The First Step in Forgiving

I believe the most helpful step in forgiving is to receive validation that the injustice we are perceiving is real.  From a purely practical standpoint, it is impossible to forgive an injustice that has not been identified as unjust.  This is why it is so difficult to deal with dishonest and manipulative people.  They are masters at hurting us in ways we can’t put our fingers on, or finding ways to blame us for the injustices they perpetrate.  That double-whammy of being blamed for what someone else did to us is one of the things that turns anger into white-hot impotent rage.

To deal with this, or any other source of anger, find a trusted friend to whom you can describe the situation in private.  Tell them that you don’t want advice, just confirmation that what you are perceiving is valid. Before you can forgive, you first need to hear someone say “that sounds awful. That was really unfair. You have a right to be angry.”

Once you are reassured that your feelings can be trusted, only then is it safe to let them go and practice forgiveness.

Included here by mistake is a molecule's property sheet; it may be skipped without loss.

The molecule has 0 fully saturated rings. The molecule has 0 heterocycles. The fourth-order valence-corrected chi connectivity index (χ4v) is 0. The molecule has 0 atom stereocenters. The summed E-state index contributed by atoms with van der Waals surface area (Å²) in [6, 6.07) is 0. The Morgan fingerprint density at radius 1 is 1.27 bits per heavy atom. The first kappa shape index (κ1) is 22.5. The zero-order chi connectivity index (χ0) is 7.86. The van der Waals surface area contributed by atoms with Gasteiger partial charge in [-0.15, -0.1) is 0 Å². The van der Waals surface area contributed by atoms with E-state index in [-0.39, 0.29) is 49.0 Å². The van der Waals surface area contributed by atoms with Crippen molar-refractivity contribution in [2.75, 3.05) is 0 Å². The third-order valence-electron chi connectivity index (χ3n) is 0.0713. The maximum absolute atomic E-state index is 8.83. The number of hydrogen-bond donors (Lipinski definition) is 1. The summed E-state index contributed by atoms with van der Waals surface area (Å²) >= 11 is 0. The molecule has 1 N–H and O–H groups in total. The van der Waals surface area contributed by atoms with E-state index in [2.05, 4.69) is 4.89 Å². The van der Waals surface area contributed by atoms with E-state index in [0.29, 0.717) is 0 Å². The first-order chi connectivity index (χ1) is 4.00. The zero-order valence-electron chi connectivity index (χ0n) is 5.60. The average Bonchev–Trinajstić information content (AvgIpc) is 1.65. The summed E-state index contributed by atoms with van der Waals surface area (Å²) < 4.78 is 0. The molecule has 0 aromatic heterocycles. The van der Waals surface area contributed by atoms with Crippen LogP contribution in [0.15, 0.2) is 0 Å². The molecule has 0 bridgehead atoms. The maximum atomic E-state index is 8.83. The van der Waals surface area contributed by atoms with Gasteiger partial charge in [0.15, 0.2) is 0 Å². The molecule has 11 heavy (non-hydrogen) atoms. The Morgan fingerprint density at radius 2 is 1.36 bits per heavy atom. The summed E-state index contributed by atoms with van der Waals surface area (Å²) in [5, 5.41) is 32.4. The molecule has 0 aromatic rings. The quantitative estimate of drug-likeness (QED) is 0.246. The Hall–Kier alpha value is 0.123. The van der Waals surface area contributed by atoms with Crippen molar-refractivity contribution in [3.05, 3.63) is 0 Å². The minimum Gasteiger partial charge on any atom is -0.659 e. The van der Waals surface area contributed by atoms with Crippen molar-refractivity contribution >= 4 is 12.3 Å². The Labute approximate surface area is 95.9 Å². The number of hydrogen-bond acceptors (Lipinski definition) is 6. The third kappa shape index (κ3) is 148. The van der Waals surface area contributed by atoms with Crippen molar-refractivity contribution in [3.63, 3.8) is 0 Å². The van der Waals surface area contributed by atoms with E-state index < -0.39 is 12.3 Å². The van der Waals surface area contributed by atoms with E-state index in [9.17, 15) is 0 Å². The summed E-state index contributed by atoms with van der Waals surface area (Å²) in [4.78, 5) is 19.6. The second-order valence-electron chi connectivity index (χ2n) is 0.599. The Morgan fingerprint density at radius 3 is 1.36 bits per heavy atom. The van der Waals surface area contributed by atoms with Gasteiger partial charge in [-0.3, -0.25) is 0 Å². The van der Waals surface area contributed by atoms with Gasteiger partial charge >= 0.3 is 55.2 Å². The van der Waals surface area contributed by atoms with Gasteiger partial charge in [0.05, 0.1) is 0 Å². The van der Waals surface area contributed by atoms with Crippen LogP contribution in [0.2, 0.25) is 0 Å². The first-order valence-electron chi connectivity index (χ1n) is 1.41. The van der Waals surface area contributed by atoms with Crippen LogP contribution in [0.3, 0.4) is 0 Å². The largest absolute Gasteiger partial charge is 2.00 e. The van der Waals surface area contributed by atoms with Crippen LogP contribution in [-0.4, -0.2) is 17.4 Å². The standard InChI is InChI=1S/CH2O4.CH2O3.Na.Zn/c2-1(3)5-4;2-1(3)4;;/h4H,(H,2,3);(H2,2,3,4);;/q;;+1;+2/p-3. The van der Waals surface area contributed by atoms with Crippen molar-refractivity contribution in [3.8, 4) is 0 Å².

Note: you need to hear that your anger is valid even if it isn’t true. You can’t see a situation clearly until the fog of anger clears, and the fog of anger will not clear as long as it is being argued with, dismissed or minimized.

This is why small fights can escalate so easily.  When both people are wrong, neither is able to see their part in the problem until the other person’s wrongs are acknowledged first. It is not so much about the other person being wrong – it is about legitimizing our experience of reality.  The most terrifying thing in the world is to fear that you can’t trust your own perception of reality.  The fear that you might be angry for no reason makes you work even harder to prove that you do have a reason.  Once someone else validates that you did have a reason to be upset, then the fear dissipates.  Then you desire for connection, understanding, compassion and forgiveness can take over.

Once fear and anger are not clouding our judgment, we can walk through the four steps of forgiveness described in “Four Tools of Emotional Healing” and let go of our resentment and expectations.  That doesn’t mean we will suddenly become best friends with those who have hurt us, but it does mean that the emotional chains that kept us bound to them will be broken.

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